Smallwood artist Jerry Dewitt is surrounded by 40 years worth… (Photo by Phil Grout )
When Jerry DeWitt paints a barn, there's a bit of the gentle clanging of cowbells mixing in with the watercolors.
That sound echoes back to his grandfather's Depression-era farm at the end of a lane in Bedford County, Pa.
He was just 2 years old when his father left home for good and the youngster was uprooted from Lansing, Mich., to live with his grandparents.
And in between trips to the pasture to the hand-dug well for another bucket of water, or out to the shed for an arm load of firewood, the sights and sounds and smells of farm life wrapped themselves around Jerry's memory, eventually finding their way to paint and paper more than 30 years later.
Many of those works will be displayed in the show, "Carroll County Farm Heritage: Paintings by Jerry DeWitt," opening Sunday, March 18, at Carroll Community College, 1601 Washington Road, Westminster, with a reception from 2 to 4 p.m.
DeWitt says he lived on the farm for just three years when he was a child, then returned to Michigan to live with his mother, who eventually remarried. But the farm stayed with him.
And even today in his Smallwood studio, he says, "I can still hear those cowbells. My grandfather had about three milk cows, and when you woke up you could always hear those bells down in the pasture. And you know when you walk in a barn at night and the cows are in their stalls, it gets so quite except for the sound of the cows chewin'."
His youth was filled with something else, too. During high school back in Michigan, there were early sketches and oil paintings.
"I remember my art teacher, Elsa Richards. I had just finished up a pretty little bird — it was an oil painting — and she picked it up and said, 'I'm keeping this.'
"There were a lot of my paintings in high school that disappeared," DeWitt says.
But he still wasn't quite smitten by that captivating need to paint. That wouldn't come for another 20 years.
Right out of high school the Korean War was on, so Jerry enlisted in the Navy in 1951. But he ended up on the other side of the world in the Atlantic fleet as an electronics technician.
"That really wasn't my desire," Jerry remembers. "I wanted to be an underwater demolition technician, but my request for UDT school was never sent in."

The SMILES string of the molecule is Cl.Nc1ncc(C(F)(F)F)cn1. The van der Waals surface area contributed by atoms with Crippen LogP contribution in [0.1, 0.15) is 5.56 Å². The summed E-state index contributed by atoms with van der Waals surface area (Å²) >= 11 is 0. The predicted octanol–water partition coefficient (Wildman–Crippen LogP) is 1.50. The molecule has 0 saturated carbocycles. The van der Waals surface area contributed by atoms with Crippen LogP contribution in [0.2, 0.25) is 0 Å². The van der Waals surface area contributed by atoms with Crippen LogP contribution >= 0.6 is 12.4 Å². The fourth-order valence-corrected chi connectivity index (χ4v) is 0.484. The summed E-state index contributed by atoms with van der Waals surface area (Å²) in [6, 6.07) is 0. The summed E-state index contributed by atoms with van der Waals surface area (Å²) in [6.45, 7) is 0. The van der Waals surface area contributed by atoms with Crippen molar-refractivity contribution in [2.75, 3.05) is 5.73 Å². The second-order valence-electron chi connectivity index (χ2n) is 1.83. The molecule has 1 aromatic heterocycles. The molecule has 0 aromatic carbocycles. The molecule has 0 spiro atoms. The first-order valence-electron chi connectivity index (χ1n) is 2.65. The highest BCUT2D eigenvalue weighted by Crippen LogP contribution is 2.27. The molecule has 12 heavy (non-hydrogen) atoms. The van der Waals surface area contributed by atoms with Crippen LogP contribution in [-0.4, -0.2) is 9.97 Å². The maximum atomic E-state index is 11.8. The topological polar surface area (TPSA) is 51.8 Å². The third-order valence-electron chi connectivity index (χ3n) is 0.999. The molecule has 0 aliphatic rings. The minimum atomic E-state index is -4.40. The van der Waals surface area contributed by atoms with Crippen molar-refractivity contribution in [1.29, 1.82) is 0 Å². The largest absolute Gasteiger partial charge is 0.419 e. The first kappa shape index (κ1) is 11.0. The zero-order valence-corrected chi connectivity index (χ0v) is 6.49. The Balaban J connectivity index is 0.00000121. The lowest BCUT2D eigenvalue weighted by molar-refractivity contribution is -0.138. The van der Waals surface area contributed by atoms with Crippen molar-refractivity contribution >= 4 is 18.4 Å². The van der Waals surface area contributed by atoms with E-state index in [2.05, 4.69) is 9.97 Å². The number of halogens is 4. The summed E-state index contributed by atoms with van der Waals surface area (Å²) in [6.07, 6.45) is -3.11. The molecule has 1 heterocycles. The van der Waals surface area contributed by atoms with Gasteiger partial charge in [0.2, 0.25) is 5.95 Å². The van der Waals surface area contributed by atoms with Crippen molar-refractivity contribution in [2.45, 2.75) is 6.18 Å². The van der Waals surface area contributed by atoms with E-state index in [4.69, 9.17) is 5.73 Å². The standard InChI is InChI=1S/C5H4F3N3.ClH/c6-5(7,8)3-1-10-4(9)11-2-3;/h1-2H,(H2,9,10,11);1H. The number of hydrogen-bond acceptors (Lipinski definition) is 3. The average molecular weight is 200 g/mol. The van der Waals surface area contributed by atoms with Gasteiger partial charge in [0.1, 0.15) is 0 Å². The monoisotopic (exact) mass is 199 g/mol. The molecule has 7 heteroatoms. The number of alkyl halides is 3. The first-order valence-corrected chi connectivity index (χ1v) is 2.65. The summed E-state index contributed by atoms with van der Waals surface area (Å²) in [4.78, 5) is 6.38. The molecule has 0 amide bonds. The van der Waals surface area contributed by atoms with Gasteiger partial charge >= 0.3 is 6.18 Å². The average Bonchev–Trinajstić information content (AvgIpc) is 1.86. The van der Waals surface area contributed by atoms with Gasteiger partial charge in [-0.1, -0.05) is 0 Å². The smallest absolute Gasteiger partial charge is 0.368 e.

Finally, at the end of his four-year enlistment, he was accepted in that school, "But I was angry and I didn't re-enlist."
He got out and became a house carpenter building houses in Maryland and Florida.
Years later, with his wife, Kris, and four children, Jerry answered his calling — back on the farm, with paints and brushes instead of water bucket and firewood. The family went to Florida for a visit to his wife's parents. Jerry stayed behind in Hagerstown.
He had a week all to himself. So he went to a five and 10 store in town and bought a set of watercolors and some brushes and then headed out to a barn he'd spotted many times along Interstate-70 on his way to a house construction site.
DeWitt was 37 when he sat out there on the east side of Cosen's Barn with his new set of paints.
"That was it. Time disappeared," he says. "Something was opening up inside of me, and I could hear those cowbells. I could smell my grandfather's barn."
It was a hot summer day and he could feel his lips blistering up, "but I didn't think about anything else except that barn in front of me. I said that I wasn't moving 'til I get this thing done."
He hasn't stopped painting since. More than 200 paintings of barns, outbuildings and birds now hang in homes from Alaska to Florida. His work has been featured in American Artist magazine, with gallery exhibition in Maryland, Montana, Alaska and Maine.
To complement the spirit of his subjects, Jerry surrounds each painting with a handmade frame of weathered barn wood he crafts in his garage workshop. Some of the paintings are framed in actual wood he's salvaged from the same building he's painted. There's even a painting of the beloved Maryland Wye Oak framed with lumber from the famous tree after it was cut down.
And all of Jerry DeWitt's paintings have the essence of a child lost in the smells of a July hay mow and the sounds of cows grazing at sunup.
Visions of 'Carroll County Farm Heritage'
The exhibit of works by local artist Jerry DeWitt, "Carroll County Farm Heritage: Paintings by Jerry DeWitt," will open Sunday, March 18 with a reception from 2 to 4 p.m. in the Babylon Great Hall at Carroll Community College, 1601 Washington Road, Westminster.
This collection features farms of Carroll County, where he lives and paints, and will be on display through May 3.
The exhibit is free. Normal hours are Monday-Thursday, 7 a.m. to 11 p.m.; Friday-Saturday, 7 a.m. to 4:30 p.m., and closed Sunday (except for the opening reception).
For additional information, call gallery director Maggie Ball at 410-386-8256.